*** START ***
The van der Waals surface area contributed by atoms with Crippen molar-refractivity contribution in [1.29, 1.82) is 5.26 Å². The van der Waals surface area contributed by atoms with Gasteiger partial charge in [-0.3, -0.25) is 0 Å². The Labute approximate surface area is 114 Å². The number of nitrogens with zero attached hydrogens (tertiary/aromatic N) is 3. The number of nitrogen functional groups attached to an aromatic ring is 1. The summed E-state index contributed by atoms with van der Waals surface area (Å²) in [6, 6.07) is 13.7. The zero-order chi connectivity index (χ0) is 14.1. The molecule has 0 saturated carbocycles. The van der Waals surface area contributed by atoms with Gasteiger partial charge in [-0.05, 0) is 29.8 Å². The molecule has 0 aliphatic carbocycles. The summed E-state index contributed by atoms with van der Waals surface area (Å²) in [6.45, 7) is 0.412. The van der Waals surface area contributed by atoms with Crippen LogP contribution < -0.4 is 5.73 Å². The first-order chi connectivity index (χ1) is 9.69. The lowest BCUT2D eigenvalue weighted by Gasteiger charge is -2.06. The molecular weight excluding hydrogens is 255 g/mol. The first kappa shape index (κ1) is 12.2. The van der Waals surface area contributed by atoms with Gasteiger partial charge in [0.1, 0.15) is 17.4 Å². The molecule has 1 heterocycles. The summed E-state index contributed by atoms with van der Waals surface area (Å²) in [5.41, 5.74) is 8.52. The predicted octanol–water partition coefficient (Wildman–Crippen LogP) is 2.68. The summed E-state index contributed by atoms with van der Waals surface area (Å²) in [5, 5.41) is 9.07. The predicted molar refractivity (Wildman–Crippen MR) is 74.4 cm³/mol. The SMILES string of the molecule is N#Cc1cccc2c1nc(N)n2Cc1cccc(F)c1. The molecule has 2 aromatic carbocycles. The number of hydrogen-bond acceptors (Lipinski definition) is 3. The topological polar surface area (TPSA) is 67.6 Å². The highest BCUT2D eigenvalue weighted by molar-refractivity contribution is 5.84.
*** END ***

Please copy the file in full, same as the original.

The van der Waals surface area contributed by atoms with Crippen molar-refractivity contribution in [1.29, 1.82) is 5.26 Å². The van der Waals surface area contributed by atoms with Gasteiger partial charge in [-0.3, -0.25) is 0 Å². The Labute approximate surface area is 114 Å². The number of nitrogens with zero attached hydrogens (tertiary/aromatic N) is 3. The number of nitrogen functional groups attached to an aromatic ring is 1. The summed E-state index contributed by atoms with van der Waals surface area (Å²) in [6, 6.07) is 13.7. The zero-order chi connectivity index (χ0) is 14.1. The molecule has 0 saturated carbocycles. The van der Waals surface area contributed by atoms with Gasteiger partial charge in [-0.05, 0) is 29.8 Å². The molecule has 0 aliphatic carbocycles. The summed E-state index contributed by atoms with van der Waals surface area (Å²) in [6.45, 7) is 0.412. The van der Waals surface area contributed by atoms with Crippen LogP contribution < -0.4 is 5.73 Å². The first-order chi connectivity index (χ1) is 9.69. The lowest BCUT2D eigenvalue weighted by Gasteiger charge is -2.06. The molecular weight excluding hydrogens is 255 g/mol. The first kappa shape index (κ1) is 12.2. The van der Waals surface area contributed by atoms with Gasteiger partial charge in [0.1, 0.15) is 17.4 Å². The molecule has 1 heterocycles. The summed E-state index contributed by atoms with van der Waals surface area (Å²) in [5.41, 5.74) is 8.52. The predicted octanol–water partition coefficient (Wildman–Crippen LogP) is 2.68. The summed E-state index contributed by atoms with van der Waals surface area (Å²) in [5, 5.41) is 9.07. The predicted molar refractivity (Wildman–Crippen MR) is 74.4 cm³/mol. The SMILES string of the molecule is N#Cc1cccc2c1nc(N)n2Cc1cccc(F)c1. The molecule has 2 aromatic carbocycles. The number of hydrogen-bond acceptors (Lipinski definition) is 3. The topological polar surface area (TPSA) is 67.6 Å². The highest BCUT2D eigenvalue weighted by molar-refractivity contribution is 5.84.